April 3, 2024

How Tourism Supports Local Women in Morocco

- By Cline Owen

Continue reading How Tourism Supports Local Women in Morocco

Traveling in Morocco is like moving into another dimension, where all your senses are dialed up to a new level, and each place you visit is as incredible and iconic as the last. 

local women of Morocco

We start our journey by jumping headfirst into the culture. For our welcome dinner, we follow our guide, Miriam, through the winding streets of Marrakech to meet our host Zinab, who leads us through smaller twisting alleys, until we arrive at her home. We climb to the second floor and sit in a long narrow plastered room, with intricately tiled walls, low couches and a large round table in the middle. It’s early in the trip, and our group is just getting to know one another. 

Women enjoying welcome dinner and the culture in Morocco

Having an intimate gathering like this, where we can chat amongst ourselves and get to know our host and guide in a casual setting creates an easy going vibe to the start of the trip. It’s here that we start to learn what life is like for women in Morocco, many of whom are still holding down the traditional household role of wife and mother. And we learn what it takes to make your own way in the world as a Moroccan woman.

local women of Morocco

After our fill of Moroccan salads, lemon chicken, and fresh fruit, each of us has our hands painted with henna, before we head out into the evening and back to our Riad (hotel in a particular style with all the rooms facing an inner courtyard and no windows to the outside), where we tuck in for a cozy night’s sleep. 

Moroccon mountains

The next morning, we start our drive along the old caravan route. The buildings of the city give way to palm trees, then rocky striations as we head from the desert into the mountains. Miriam, on the van’s microphone, explains that this part of Morocco was once attached to the western United States, and I recognize the rock type and formations from drives through Arizona and New Mexico. Aside from Miriam occasionally sharing points of interest, the van is quiet as we take in the beauty around us (and recover from our jet lag).

Ait Ben Haddou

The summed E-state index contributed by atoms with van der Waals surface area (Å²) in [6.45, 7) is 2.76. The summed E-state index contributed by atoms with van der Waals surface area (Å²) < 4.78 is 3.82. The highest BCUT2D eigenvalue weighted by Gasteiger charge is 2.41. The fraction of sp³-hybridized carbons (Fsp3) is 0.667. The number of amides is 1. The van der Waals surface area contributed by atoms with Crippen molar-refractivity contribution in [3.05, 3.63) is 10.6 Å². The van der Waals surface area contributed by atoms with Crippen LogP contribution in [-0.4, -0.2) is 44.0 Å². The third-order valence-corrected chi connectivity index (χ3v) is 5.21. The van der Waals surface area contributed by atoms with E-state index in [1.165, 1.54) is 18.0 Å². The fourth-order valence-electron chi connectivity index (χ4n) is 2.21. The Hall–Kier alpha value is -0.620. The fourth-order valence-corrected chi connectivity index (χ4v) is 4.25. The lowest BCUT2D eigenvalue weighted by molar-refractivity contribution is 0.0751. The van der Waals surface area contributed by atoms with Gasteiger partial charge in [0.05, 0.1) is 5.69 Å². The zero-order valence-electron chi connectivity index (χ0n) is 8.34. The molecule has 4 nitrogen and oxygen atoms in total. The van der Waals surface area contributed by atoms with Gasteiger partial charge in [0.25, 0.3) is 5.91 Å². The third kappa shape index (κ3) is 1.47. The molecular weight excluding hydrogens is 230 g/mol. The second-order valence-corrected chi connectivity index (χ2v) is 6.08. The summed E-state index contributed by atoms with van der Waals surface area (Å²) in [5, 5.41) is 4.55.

Our first stop on the caravan route is at Ait Ben Haddou, where we visit the incredible 11th century golden kasbah built into the cliffs, and the site of some popular Game of Thrones scenes. You can feel the whispers of ancient traders hawking their wares throughout the clay tunnels and cave-like shops, as this was the largest trading stopover throughout much of Morocco’s history. We watch the sunset from the top of the kasbah, and marvel at the stories contained in the crumbling clay bricks. 

Women with Amazigh rugs in Morocco

The next morning, we engage in a little trading ourselves as Miriam takes us to a women’s rug co-op by special request of the group. Two hours later, with 30 rugs purchased between six of us, packed to be shipped home, we’re back on the road, full of excitement about the gorgeous colorful handmade Amazigh rugs we’d purchased. 

Indigenous woman of Morocoo referred to as “Berber

Miriam explains to us that, while we may have heard the indigenous people of Morocoo referred to as “Berbers,” the traditional and preferred name is Amazigh. The name “Berber” was assigned by the French, and is a variant of the word barbare, meaning barbarian. It’s no wonder that the local people prefer the term Amazigh, and from then on, we respectfully refer to the indigenous people of her proud country as Amazigh.

Miriam, our fearless guide

As the days progress, we get to know one another more deeply, and the chatter in the van increases. We share stories about kids, marriages, jobs, what we care about and other adventures we’ve taken. We learn more about Miriam, our fearless guide who left home at 19 to escape family expectations and oppression, and found her way to guide school in Marrakech, 45 minutes from small Amazigh village where she grew up (and where we made a quick pit stop to say hello to her mother!). She has created a life for herself, now working as a Wild Woman guide and sharing her love and knowledge of Morocco with us. She is a proud working woman, with an infectious laugh and deep care for her country and clients. But it wasn’t always easy for her, and the road ahead is also uncertain. Mariam confides that she thinks about getting married and having children, but that she would need to give up her job, and she’s not prepared to consider that option at the moment after working so hard for the life she loves. 

Green pigmented pottery in Morocco